Skip to content
Secondary Content

Strawberry Valley Was Utah’s First Federal Reclamation Project

Jeffrey D. Nichols
History Blazer, May 1995

From the earliest years of the nation, American public policy has generally recognized agriculture as the best possible use for land. Thomas Jefferson’s veneration of the independent, virtuous “yeoman farmer” was shared by most of his countrymen. Policies such as the Northwest Ordinances, which established the method for surveying and selling public land, and the Homestead Act, which granted lands to individual settlers, reflected the belief that public lands should be transferred rapidly into the hands of private, smallholding farmers. In the early part of the 20th century, the federal government took the lead in mammoth projects to irrigate Western farmlands. The first federal reclamation project in Utah was the Strawberry Valley project.

From approximately the 100th meridian of longitude West to the Pacific, the continental United States is relatively arid. American settlers, used to the plentiful rainfall and rich soil of the Ohio and Mississippi River valleys, discovered how difficult it could be to farm the Great Plains. Others passed quickly through the Great Basin on their way to rainy Oregon and northern California in the early 1840s.The Mormon farmers who came to Utah in the 1840s and 1850s immediately recognized the necessity for irrigation, and began the laborious process of diverting stream and river water onto their fields.The primacy of water among the West’s resources was recognized by its more astute explorers, most notably John Wesley Powell, who unsuccessfully proposed that state borders should follow drainage basins rather than arbitrary survey lines.

Western settlers petitioned the federal government to alter their public land policies to accommodate the realities of scant water. Washington responded slowly, eventually authorizing a survey of irrigation practices. In 1900, both national parties’ political platforms called for a national “reclamation” program to turn Western deserts into abundant farmland. Senator Francis Newlands of Nevada became reclamation’s most prominent champion, and the 1902 bill that created the Bureau of Reclamation bore his name.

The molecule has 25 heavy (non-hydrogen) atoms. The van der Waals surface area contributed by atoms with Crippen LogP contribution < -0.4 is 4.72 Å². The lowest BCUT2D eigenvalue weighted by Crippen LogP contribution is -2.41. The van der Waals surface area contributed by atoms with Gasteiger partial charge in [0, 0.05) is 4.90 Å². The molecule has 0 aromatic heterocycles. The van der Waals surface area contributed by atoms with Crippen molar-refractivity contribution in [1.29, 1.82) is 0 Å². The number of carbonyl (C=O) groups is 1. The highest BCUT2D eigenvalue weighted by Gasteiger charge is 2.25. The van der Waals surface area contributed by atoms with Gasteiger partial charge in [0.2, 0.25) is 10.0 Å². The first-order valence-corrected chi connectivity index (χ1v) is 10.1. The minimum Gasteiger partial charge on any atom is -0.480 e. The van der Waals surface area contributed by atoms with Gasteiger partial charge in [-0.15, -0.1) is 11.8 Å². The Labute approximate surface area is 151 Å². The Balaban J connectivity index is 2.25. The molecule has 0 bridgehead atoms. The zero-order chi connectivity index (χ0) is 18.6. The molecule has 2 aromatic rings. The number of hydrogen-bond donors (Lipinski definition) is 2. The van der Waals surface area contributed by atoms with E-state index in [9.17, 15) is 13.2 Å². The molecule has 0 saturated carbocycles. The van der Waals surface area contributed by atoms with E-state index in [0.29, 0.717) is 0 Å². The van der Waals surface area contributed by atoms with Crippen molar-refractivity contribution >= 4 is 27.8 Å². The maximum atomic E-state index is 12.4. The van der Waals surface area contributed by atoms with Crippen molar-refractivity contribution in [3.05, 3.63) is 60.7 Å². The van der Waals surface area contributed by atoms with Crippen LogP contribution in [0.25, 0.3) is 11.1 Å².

Utahns quickly recognized the potential value of federal help for large-scale reclamation projects that were beyond the reach of local government or private means. State Senator Henry Gardner of Spanish Fork, among others, suggested that a reservoir in the Strawberry Valley could store Colorado basin water on the east side of the Wasatch Mountains, and transfer it across into the Great Basin. Utah Valley farmers enthusiastically joined the campaign to irrigate the southern end of the valley, and in December of 1905, the Department of the Interior authorized the project

The biggest and most difficult engineering feat, a nearly 20,000-foot long, concrete-lined tunnel from the reservoir to the head of the Diamond Fork of the Spanish Fork River, was begun in August of 1906. Crews from east and west met in June, 1912, and the first irrigation water began to flow in June, 1915.  The reservoir itself began to fill when dam construction began in 1911. Eventually, nearly 300,000 acre-feet of water were impounded by a 71-foot high rock structure with a concrete core wall. The Bureau of Reclamation sought local bids for both the tunnel and dam, but when none were received, Bureau work crews performed the labor.

Irrigation -- Canals. Highline Canal, Strawberry Valley. Digital Image © 2008 Utah State Historical Society.

Irrigation—Canals. Highline Canal, Strawberry Valley. Digital Image © 2008 Utah State Historical Society.

The project was declared complete on June 30, 1922, and its various water users assumed control and began gradual repayment of construction costs in 1926. The Strawberry Project proved highly beneficial to the economic growth of southern Utah County, as sugar beets, alfalfa, and truck farming increased their total acreage and seasonal yields. The project also provided employment for local workers, as well as incidental benefits such as electrical power, and improved roads. The success of the Strawberry Valley project led to a number of other Utah reclamation efforts, including the Glen Canyon Dam and the still-unfinished Central Utah Project.

Sources: It’s Your Misfortune and None of My Own: A New History of the American West, by Richard White. “An Investment in Progress: Utah’s First Federal Reclamation Project, the Strawberry Valley Project,” Utah Historical Quarterly summer 1971, vol. 39, #3.